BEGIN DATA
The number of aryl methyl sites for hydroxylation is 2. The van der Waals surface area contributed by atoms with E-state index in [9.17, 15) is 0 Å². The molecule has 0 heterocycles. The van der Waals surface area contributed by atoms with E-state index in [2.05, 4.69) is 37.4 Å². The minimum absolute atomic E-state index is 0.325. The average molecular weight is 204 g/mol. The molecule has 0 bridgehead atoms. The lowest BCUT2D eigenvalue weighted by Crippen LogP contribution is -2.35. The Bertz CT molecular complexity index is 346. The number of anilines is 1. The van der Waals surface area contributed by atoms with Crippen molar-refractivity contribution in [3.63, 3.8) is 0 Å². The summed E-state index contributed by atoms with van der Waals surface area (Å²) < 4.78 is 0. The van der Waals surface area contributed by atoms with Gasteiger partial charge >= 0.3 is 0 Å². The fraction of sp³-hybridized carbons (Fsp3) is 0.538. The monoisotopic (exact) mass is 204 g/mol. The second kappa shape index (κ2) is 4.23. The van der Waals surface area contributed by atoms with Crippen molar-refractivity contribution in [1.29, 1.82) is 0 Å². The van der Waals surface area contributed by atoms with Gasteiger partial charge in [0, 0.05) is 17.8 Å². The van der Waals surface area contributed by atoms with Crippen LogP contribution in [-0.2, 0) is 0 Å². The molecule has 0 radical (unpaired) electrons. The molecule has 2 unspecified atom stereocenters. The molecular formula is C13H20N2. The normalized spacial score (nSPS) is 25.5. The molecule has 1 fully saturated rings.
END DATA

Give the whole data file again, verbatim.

The number of aryl methyl sites for hydroxylation is 2. The van der Waals surface area contributed by atoms with E-state index in [9.17, 15) is 0 Å². The molecule has 0 heterocycles. The van der Waals surface area contributed by atoms with E-state index in [2.05, 4.69) is 37.4 Å². The minimum absolute atomic E-state index is 0.325. The average molecular weight is 204 g/mol. The molecule has 0 bridgehead atoms. The lowest BCUT2D eigenvalue weighted by Crippen LogP contribution is -2.35. The Bertz CT molecular complexity index is 346. The number of anilines is 1. The van der Waals surface area contributed by atoms with Crippen molar-refractivity contribution in [3.63, 3.8) is 0 Å². The summed E-state index contributed by atoms with van der Waals surface area (Å²) < 4.78 is 0. The van der Waals surface area contributed by atoms with Gasteiger partial charge >= 0.3 is 0 Å². The fraction of sp³-hybridized carbons (Fsp3) is 0.538. The monoisotopic (exact) mass is 204 g/mol. The second kappa shape index (κ2) is 4.23. The van der Waals surface area contributed by atoms with Crippen molar-refractivity contribution in [1.29, 1.82) is 0 Å². The van der Waals surface area contributed by atoms with Gasteiger partial charge in [0, 0.05) is 17.8 Å². The van der Waals surface area contributed by atoms with Crippen LogP contribution in [-0.2, 0) is 0 Å². The molecule has 0 radical (unpaired) electrons. The molecule has 2 unspecified atom stereocenters. The molecular formula is C13H20N2. The normalized spacial score (nSPS) is 25.5. The molecule has 1 fully saturated rings.